A laboratory is a facility that provides controlled conditions in which scientific research, experiments, and measurement may be performed. The title of laboratory is also used for certain other facilities where the processes or equipment used are similar to those in scientific laboratories...

, specializing in transaction and message processing (CICS
Customer Information Control System is a transaction server that runs primarily on IBM mainframe systems under z/OS and z/VSE.CICS is a transaction manager designed for rapid, high-volume online processing. This processing is mostly interactive , but background transactions are possible...

, MQ), Information Management
IBM Information Management Software
Information Management Software is one of the brands within IBM's Software Group division. The major Information Management products include:* DB2 — relational database management system...

, Java
Java (programming language)
Java is a programming language originally developed by James Gosling at Sun Microsystems and released in 1995 as a core component of Sun Microsystems' Java platform. The language derives much of its syntax from C and C++ but has a simpler object model and fewer low-level facilities...

, and decimal arithmetic. Storage adapters and storage virtualisation products (SVC
IBM SAN Volume Controller
In computer data storage, the IBM SAN Volume Controller is a block storage virtualization appliance that belongs to the IBM System Storage product family. SVC implements an indirection, or "virtualization", layer in a Fibre Channel storage area network .- Architecture :SVC is always deployed as a...

) are also developed on this site. In the past it was the development laboratory for several IBM 360 models and the first digital colour display, the IBM 3279 terminal. Hursley is crossed by the Monarch's Way
Monarch's Way
The Monarch's Way is a long-distance footpath in England that approximates the escape route taken by King Charles II in 1651 after being defeated in the Battle of Worcester.Most of the footpath is waymarked...

 long distance footpath.


Hursley village is situated on the chalk
Chalk is a soft, white, porous sedimentary rock, a form of limestone composed of the mineral calcite. Calcite is calcium carbonate or CaCO3. It forms under reasonably deep marine conditions from the gradual accumulation of minute calcite plates shed from micro-organisms called coccolithophores....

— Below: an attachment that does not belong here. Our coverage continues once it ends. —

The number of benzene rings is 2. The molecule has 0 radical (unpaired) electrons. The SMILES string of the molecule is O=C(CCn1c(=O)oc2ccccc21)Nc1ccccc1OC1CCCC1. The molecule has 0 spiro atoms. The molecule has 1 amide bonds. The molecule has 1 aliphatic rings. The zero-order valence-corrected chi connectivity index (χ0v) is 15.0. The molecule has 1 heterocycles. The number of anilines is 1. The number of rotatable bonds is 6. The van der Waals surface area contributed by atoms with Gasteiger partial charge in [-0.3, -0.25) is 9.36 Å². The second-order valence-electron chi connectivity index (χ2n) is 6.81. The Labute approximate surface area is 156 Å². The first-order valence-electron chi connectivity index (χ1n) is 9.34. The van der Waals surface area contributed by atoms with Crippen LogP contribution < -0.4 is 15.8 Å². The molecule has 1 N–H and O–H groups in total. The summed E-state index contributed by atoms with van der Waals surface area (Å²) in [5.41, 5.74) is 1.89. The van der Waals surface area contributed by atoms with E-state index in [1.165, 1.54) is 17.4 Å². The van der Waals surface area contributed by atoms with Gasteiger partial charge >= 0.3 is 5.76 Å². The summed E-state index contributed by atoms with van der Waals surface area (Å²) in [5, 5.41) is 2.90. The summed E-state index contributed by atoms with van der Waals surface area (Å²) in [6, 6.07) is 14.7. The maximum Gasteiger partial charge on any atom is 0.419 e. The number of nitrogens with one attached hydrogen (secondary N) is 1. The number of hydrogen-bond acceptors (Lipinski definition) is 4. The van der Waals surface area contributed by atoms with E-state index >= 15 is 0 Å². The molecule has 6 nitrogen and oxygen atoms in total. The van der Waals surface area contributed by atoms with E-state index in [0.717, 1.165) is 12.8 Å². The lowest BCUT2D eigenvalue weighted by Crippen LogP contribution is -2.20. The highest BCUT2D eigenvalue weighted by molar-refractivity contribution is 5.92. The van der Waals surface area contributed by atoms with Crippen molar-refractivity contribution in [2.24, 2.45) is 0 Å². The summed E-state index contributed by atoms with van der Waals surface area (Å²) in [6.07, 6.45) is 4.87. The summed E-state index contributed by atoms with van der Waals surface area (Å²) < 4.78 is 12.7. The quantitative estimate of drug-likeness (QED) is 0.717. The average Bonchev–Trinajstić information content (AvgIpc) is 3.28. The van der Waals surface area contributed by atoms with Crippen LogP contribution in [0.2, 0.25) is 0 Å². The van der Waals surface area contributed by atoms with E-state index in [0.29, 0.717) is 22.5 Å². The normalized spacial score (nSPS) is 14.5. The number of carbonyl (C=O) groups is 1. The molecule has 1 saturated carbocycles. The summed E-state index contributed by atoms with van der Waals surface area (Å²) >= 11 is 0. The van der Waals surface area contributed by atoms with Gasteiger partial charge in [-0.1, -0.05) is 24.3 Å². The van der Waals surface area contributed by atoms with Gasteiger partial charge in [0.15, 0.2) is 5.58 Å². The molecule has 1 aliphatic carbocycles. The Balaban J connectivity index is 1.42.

at the northern edge of the Palaeogene deposits of the Hampshire Basin
Hampshire Basin
The Hampshire Basin is a geological basin of Paleogene age in southern England, underlying parts of Hampshire, the Isle of Wight, Dorset, and Sussex...

; the chalk is largely overlain by head and 'clay with flints', insoluble material concentrated out of dissolved chalk. A number of dry valley
Dry valley
A dry valley is a valley found in either karst or chalk terrain that no longer has a surface flow of water.There are many examples of the latter along the North and South Downs in southern England...

s converge from the north. Immediately to the south of the village lies a belt of Palaeocene sandy clays of the Lambeth Group
Lambeth Group
The Lambeth Group is a stratigraphic group, a set of geological rock strata in the London and Hampshire Basins of southern England. It comprises a complex of vertically and laterally varying gravels, sands, silts and clays deposited between 56-55 million years before present during the Ypresian age...

, sloping up to a ridge of Eocene
The Eocene Epoch, lasting from about 56 to 34 million years ago , is a major division of the geologic timescale and the second epoch of the Paleogene Period in the Cenozoic Era. The Eocene spans the time from the end of the Palaeocene Epoch to the beginning of the Oligocene Epoch. The start of the...

 clays and sandstones of the London Clay
London Clay
The London Clay Formation is a marine geological formation of Ypresian age which crops out in the southeast of England. The London Clay is well known for the fossils it contains. The fossils from the Lower Eocene indicate a moderately warm climate, the flora being tropical or subtropical...

, Nursling and Whitecliff sands at Ladwell.

External links